Dr. Giger’s group is collaborating with other organizations and societies, to which the vast majority of radiological scientists and clinicians belong. The project will create a large database of medical images of lungs and other relevant body areas for COVID-19 patients as well as healthy individuals. These many images will be used to train algorithms to accurately analyze any new image quickly and accurately. This use of computers and advanced artificial intelligence algorithms will soon allow doctors to provide faster and more accurate diagnoses, assessments of severity, and timely monitoring of the effects of treatments. The results of this research will be available nation-wide. As Dr. Giger states on a University of Chicago site (http://www.uchicagomedicine.org),

“Through the MIDRC Data Commons Portal, investigators will be able to access images and data to expedite research that will provide solutions to the COVID-19 pandemic. This will speed up the sharing of new research on COVID-19, answering questions about COVID-19 presentation in the lungs, the efficacy of therapies, associations between COVID-19 and other co-morbidities, and monitoring for potential resurgence of the virus.”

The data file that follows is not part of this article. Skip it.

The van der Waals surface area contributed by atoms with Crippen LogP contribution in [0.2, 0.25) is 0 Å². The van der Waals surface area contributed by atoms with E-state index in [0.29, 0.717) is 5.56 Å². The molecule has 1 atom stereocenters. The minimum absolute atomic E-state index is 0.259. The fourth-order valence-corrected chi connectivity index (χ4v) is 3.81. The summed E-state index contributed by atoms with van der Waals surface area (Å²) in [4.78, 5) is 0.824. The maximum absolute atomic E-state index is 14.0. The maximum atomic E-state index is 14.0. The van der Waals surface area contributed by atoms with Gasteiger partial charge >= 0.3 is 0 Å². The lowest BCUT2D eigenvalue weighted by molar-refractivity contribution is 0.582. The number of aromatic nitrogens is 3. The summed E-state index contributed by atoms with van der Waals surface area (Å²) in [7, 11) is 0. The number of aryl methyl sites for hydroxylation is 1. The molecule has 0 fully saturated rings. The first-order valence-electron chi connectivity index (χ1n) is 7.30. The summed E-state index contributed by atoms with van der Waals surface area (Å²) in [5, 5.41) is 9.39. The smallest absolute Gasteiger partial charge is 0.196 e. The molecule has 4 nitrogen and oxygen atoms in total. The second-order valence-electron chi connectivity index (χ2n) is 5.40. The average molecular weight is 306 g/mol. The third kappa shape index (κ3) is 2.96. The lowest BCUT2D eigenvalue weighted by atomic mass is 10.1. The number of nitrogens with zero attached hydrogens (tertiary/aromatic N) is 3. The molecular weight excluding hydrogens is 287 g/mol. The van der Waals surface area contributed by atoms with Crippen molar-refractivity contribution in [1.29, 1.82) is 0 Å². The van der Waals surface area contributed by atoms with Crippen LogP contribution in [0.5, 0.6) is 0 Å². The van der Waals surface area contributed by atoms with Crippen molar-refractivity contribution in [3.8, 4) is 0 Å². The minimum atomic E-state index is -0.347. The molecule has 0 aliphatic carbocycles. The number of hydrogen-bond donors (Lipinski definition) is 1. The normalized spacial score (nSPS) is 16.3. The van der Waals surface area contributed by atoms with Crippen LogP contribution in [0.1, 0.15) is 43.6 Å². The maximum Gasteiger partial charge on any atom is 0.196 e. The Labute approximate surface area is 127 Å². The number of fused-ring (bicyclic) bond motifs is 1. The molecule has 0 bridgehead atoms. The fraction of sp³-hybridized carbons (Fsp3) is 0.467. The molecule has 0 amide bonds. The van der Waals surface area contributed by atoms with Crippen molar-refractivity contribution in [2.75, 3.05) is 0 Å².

Dr. Giger continues to be active in the Hagler Institute, as she has spread her in-residence visits over several years. She has weekly conference calls with her Texas A&M collaborators. Her rapid re-focusing of her research to help address COVID-19 is very admirable, and she and her team are making significant contributions to the national mobilization to this help defeat this virus.
Hagler Institute Faculty Liaison:
Karen Wooley
Dr. Karen L. Wooley has accepted an appointment as the inaugural Hagler Institute Faculty Liaison. In this capacity, Karen will work hand-in-hand with the staff of the Hagler Institute, learning its procedures, absorbing accomplishments of the Institute, providing insights and feedback to the staff, being an internal advocate and a go-between among the Institute and A&M’s faculty.  Karen will attend monthly meetings with Dr. Junkins, Director of the Hagler Institute, where they will share their insights, and she will be a prominent attendee at the Institute’s induction gala. Karen’s appointment with the Institute spans the 2020-2021 academic school year. 

Karen will offer insights and suggestions to enhance the Institute, particularly as regards encouraging nominations of Fellows from various colleges and institutes within the university and enhancement of the mutual benefits enjoyed by the Hagler Fellows, their faculty hosts and the collaborating graduate students.  

Karen is an accomplished scholar, research scientist, and educator. She graduated from Oregon State University with a Bachelor of Science degree in Chemistry in 1988 and from Cornell University with a Ph.D. in Organic Chemistry in 1993. Since then, she has contributed greatly to her profession, earning membership in the prestigious National Academy of Sciences.  She teaches in the areas of organic chemistry, polymer chemistry, industrial chemistry, and nanomedicine. In the Wooley Research Group, she oversees frontier research projects at Texas A&M, and she supervises many advanced students toward completion of their Ph.D. requirements.